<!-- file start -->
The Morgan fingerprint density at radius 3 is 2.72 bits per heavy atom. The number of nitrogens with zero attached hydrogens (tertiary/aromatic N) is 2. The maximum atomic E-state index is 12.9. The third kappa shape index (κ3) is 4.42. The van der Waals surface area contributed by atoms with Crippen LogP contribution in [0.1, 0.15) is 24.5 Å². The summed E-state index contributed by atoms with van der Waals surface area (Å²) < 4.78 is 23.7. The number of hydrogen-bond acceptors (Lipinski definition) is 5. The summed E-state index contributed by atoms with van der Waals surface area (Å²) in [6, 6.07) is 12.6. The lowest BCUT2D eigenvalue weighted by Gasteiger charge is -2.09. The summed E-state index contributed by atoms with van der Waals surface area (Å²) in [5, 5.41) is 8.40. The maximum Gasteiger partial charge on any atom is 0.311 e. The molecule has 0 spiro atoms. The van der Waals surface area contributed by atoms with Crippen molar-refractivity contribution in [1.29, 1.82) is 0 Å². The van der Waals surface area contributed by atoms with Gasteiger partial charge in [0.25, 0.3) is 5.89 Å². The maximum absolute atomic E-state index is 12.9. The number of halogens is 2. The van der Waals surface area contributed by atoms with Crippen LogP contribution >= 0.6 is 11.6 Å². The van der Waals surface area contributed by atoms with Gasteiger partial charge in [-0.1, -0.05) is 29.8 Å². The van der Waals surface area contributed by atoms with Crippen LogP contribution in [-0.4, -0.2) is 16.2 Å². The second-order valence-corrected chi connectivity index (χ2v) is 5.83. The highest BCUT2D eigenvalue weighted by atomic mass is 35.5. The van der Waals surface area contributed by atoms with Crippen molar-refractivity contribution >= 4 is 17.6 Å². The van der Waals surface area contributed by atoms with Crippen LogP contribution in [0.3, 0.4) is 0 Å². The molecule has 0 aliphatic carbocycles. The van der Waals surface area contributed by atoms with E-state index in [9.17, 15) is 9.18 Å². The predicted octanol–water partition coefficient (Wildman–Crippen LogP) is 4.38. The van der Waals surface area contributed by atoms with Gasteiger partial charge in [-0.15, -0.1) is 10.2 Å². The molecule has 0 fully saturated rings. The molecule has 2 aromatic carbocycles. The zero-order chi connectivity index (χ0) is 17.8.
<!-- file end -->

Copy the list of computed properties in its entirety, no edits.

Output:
The Morgan fingerprint density at radius 3 is 2.72 bits per heavy atom. The number of nitrogens with zero attached hydrogens (tertiary/aromatic N) is 2. The maximum atomic E-state index is 12.9. The third kappa shape index (κ3) is 4.42. The van der Waals surface area contributed by atoms with Crippen LogP contribution in [0.1, 0.15) is 24.5 Å². The summed E-state index contributed by atoms with van der Waals surface area (Å²) < 4.78 is 23.7. The number of hydrogen-bond acceptors (Lipinski definition) is 5. The summed E-state index contributed by atoms with van der Waals surface area (Å²) in [6, 6.07) is 12.6. The lowest BCUT2D eigenvalue weighted by Gasteiger charge is -2.09. The summed E-state index contributed by atoms with van der Waals surface area (Å²) in [5, 5.41) is 8.40. The maximum Gasteiger partial charge on any atom is 0.311 e. The molecule has 0 spiro atoms. The van der Waals surface area contributed by atoms with Crippen molar-refractivity contribution in [1.29, 1.82) is 0 Å². The van der Waals surface area contributed by atoms with Gasteiger partial charge in [0.25, 0.3) is 5.89 Å². The maximum absolute atomic E-state index is 12.9. The number of halogens is 2. The van der Waals surface area contributed by atoms with Crippen LogP contribution >= 0.6 is 11.6 Å². The van der Waals surface area contributed by atoms with Gasteiger partial charge in [-0.1, -0.05) is 29.8 Å². The van der Waals surface area contributed by atoms with Crippen LogP contribution in [-0.4, -0.2) is 16.2 Å². The second-order valence-corrected chi connectivity index (χ2v) is 5.83. The highest BCUT2D eigenvalue weighted by atomic mass is 35.5. The van der Waals surface area contributed by atoms with Crippen molar-refractivity contribution >= 4 is 17.6 Å². The van der Waals surface area contributed by atoms with Crippen LogP contribution in [0.3, 0.4) is 0 Å². The molecule has 0 aliphatic carbocycles. The van der Waals surface area contributed by atoms with E-state index in [9.17, 15) is 9.18 Å². The predicted octanol–water partition coefficient (Wildman–Crippen LogP) is 4.38. The van der Waals surface area contributed by atoms with Gasteiger partial charge in [-0.15, -0.1) is 10.2 Å². The molecule has 0 fully saturated rings. The molecule has 2 aromatic carbocycles. The zero-order chi connectivity index (χ0) is 17.8.